Non-traditional student roles increase at NIU

By Sheryl Cajka

The role of the non-traditional student has increased as more students commute to school.

According to research obtained last fall by NIU Institutional Research, 6,921 students commute to NIU.

Institutional Research Director Nick Noe said of this number, 2,792 students are in the graduate program, 3,998 are undergraduates and 126 are in law school.

In addition, 63 percent of NIU’s graduate student population, 22 percent of undergraduates and 42 percent of law students commute to NIU.

Most commuter students are considered non-traditional because they have had a break in their education, said Ruth Wickersham, graduate assistant for non-traditional students.

“More and more universities are finding students don’t just come straight in (to college) and graduate,” she said.

Many students are unable to live on campus for various reasons, including having their own families, wanting to save money or working close to home, she said.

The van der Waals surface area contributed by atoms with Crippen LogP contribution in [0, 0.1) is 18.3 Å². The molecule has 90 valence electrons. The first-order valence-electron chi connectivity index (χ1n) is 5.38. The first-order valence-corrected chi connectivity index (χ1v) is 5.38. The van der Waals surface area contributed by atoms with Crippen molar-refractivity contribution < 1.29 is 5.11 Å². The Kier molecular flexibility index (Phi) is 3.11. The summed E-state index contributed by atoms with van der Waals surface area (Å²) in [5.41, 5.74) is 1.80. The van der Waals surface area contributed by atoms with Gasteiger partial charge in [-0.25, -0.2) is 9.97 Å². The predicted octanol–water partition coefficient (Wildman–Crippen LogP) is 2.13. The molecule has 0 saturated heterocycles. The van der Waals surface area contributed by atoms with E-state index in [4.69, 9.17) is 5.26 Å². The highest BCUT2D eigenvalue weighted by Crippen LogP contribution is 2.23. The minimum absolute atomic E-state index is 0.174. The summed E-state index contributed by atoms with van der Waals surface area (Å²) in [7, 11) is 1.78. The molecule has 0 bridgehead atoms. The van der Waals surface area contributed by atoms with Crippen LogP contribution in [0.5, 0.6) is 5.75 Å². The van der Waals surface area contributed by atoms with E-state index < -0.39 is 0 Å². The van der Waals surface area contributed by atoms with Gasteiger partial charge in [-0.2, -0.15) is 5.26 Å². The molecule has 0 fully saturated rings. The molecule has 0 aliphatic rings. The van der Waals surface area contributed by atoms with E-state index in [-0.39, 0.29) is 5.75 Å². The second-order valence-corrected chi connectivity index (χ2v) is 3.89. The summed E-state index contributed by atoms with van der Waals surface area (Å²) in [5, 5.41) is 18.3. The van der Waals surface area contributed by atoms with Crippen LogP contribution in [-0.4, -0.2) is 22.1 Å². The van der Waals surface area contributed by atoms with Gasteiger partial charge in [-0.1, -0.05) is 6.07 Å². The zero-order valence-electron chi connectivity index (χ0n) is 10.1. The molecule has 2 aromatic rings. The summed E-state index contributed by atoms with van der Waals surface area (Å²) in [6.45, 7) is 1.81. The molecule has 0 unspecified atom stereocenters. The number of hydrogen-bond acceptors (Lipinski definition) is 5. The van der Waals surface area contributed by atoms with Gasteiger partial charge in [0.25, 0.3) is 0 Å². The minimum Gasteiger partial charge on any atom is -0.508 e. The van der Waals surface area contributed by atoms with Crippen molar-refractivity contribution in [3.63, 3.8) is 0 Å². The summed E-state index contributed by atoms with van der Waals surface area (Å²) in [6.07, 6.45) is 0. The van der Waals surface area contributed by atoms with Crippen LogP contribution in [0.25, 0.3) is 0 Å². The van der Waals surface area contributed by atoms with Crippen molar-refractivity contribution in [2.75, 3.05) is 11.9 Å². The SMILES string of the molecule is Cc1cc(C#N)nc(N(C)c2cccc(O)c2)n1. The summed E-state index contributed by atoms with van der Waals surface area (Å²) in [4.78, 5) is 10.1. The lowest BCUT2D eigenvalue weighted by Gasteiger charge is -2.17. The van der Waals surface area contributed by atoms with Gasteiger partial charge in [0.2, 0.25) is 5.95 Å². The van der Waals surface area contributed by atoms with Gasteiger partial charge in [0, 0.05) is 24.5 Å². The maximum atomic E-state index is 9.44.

Junior Bill McGuire, who is majoring in physical education, said he commutes from Belvidere because he wants to spend time with his daughter and also works 40 hours each week.

“I’m busy and tired. I don’t sleep much, but it’s worth it,” he said.

Since these students may not be on campus when they don’t have classes, Wickersham said she works as a “broker” to give them information about various campus activities.

However, few services are offered to commuting students.

Patty Thayer, a senior English major, has driven 60 miles round-trip to NIU from St. Charles every day for the past five semesters.

Although she said she would not live on campus because she works and has a family, she thinks the university should offer commuter students an area to store their belongings.

“When I came to orientation, there was no presentation for commuter students,” she said. “It does make it difficult because I have to carry everything I need with me everywhere.

Thayer also said when she started school she did not know where to go to spend her time between classes.

Donald Buckner, associate vice president for Student Affairs, said the Student Life Center, which is currently under consideration, will provide services for commuter students.

“If it is built, there will be a commuter lounge and possibly a commuter service area,” he said.

However, the center has been put on the backburner due to the state’s tight financial times as well as student opposition to the project.